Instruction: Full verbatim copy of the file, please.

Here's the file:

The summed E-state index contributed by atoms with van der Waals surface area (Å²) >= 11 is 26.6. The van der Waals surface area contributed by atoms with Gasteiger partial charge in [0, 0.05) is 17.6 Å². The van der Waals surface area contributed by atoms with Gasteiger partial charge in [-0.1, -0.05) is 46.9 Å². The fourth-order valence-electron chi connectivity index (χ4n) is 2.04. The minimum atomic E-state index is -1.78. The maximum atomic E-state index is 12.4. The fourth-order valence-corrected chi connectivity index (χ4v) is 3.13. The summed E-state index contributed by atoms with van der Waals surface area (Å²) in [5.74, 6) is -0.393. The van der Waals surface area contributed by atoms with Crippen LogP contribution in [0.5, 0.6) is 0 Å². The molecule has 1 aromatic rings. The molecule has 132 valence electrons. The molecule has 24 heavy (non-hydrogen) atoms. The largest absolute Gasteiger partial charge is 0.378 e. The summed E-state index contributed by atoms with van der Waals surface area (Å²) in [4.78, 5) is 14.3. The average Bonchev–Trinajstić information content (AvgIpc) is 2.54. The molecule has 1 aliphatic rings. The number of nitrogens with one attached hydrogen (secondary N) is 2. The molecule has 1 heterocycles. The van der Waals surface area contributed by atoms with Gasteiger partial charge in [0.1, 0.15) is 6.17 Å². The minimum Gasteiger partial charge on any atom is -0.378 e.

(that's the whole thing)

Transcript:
The summed E-state index contributed by atoms with van der Waals surface area (Å²) >= 11 is 26.6. The van der Waals surface area contributed by atoms with Gasteiger partial charge in [0, 0.05) is 17.6 Å². The van der Waals surface area contributed by atoms with Gasteiger partial charge in [-0.1, -0.05) is 46.9 Å². The fourth-order valence-electron chi connectivity index (χ4n) is 2.04. The minimum atomic E-state index is -1.78. The maximum atomic E-state index is 12.4. The fourth-order valence-corrected chi connectivity index (χ4v) is 3.13. The summed E-state index contributed by atoms with van der Waals surface area (Å²) in [5.74, 6) is -0.393. The van der Waals surface area contributed by atoms with Crippen LogP contribution in [0.5, 0.6) is 0 Å². The molecule has 1 aromatic rings. The molecule has 132 valence electrons. The molecule has 24 heavy (non-hydrogen) atoms. The largest absolute Gasteiger partial charge is 0.378 e. The summed E-state index contributed by atoms with van der Waals surface area (Å²) in [4.78, 5) is 14.3. The average Bonchev–Trinajstić information content (AvgIpc) is 2.54. The molecule has 1 aliphatic rings. The number of nitrogens with one attached hydrogen (secondary N) is 2. The molecule has 1 heterocycles. The van der Waals surface area contributed by atoms with Gasteiger partial charge in [0.1, 0.15) is 6.17 Å². The minimum Gasteiger partial charge on any atom is -0.378 e.